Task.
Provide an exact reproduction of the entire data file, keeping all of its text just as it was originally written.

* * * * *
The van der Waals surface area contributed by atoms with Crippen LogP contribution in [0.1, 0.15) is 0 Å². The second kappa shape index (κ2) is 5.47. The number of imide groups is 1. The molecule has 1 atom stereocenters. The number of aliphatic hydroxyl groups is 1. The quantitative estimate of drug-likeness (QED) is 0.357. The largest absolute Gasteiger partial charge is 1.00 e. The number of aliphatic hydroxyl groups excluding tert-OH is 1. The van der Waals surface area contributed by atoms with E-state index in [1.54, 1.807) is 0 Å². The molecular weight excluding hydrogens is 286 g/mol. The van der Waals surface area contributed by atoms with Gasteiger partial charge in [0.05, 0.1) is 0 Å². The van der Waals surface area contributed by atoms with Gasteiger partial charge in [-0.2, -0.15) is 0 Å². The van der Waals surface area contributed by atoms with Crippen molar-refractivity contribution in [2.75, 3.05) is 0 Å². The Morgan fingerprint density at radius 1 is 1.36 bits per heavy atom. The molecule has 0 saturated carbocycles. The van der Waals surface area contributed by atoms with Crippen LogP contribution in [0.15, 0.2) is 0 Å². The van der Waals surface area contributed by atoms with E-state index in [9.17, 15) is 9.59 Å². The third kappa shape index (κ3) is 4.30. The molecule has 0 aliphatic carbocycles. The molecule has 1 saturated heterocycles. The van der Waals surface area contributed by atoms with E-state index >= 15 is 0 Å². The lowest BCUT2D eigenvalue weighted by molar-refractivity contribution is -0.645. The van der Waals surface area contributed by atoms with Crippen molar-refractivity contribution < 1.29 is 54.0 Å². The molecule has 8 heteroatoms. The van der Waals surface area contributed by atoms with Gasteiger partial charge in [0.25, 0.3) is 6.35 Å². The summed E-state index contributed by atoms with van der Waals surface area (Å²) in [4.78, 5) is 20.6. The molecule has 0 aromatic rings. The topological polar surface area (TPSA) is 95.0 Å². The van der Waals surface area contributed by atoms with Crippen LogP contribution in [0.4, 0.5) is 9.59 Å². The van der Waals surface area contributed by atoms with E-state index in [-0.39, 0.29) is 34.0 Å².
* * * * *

The van der Waals surface area contributed by atoms with Crippen LogP contribution in [0.1, 0.15) is 0 Å². The second kappa shape index (κ2) is 5.47. The number of imide groups is 1. The molecule has 1 atom stereocenters. The number of aliphatic hydroxyl groups is 1. The quantitative estimate of drug-likeness (QED) is 0.357. The largest absolute Gasteiger partial charge is 1.00 e. The number of aliphatic hydroxyl groups excluding tert-OH is 1. The van der Waals surface area contributed by atoms with E-state index in [1.54, 1.807) is 0 Å². The molecular weight excluding hydrogens is 286 g/mol. The van der Waals surface area contributed by atoms with Gasteiger partial charge in [0.05, 0.1) is 0 Å². The van der Waals surface area contributed by atoms with Gasteiger partial charge in [-0.2, -0.15) is 0 Å². The van der Waals surface area contributed by atoms with Crippen molar-refractivity contribution in [2.75, 3.05) is 0 Å². The Morgan fingerprint density at radius 1 is 1.36 bits per heavy atom. The molecule has 0 saturated carbocycles. The van der Waals surface area contributed by atoms with Crippen LogP contribution in [0.15, 0.2) is 0 Å². The van der Waals surface area contributed by atoms with E-state index in [9.17, 15) is 9.59 Å². The third kappa shape index (κ3) is 4.30. The molecule has 0 aliphatic carbocycles. The molecule has 1 saturated heterocycles. The van der Waals surface area contributed by atoms with E-state index >= 15 is 0 Å². The lowest BCUT2D eigenvalue weighted by molar-refractivity contribution is -0.645. The van der Waals surface area contributed by atoms with Crippen molar-refractivity contribution < 1.29 is 54.0 Å². The molecule has 8 heteroatoms. The van der Waals surface area contributed by atoms with Gasteiger partial charge in [0.25, 0.3) is 6.35 Å². The summed E-state index contributed by atoms with van der Waals surface area (Å²) in [4.78, 5) is 20.6. The molecule has 0 aromatic rings. The topological polar surface area (TPSA) is 95.0 Å². The van der Waals surface area contributed by atoms with Crippen LogP contribution in [0.4, 0.5) is 9.59 Å². The van der Waals surface area contributed by atoms with E-state index in [-0.39, 0.29) is 34.0 Å².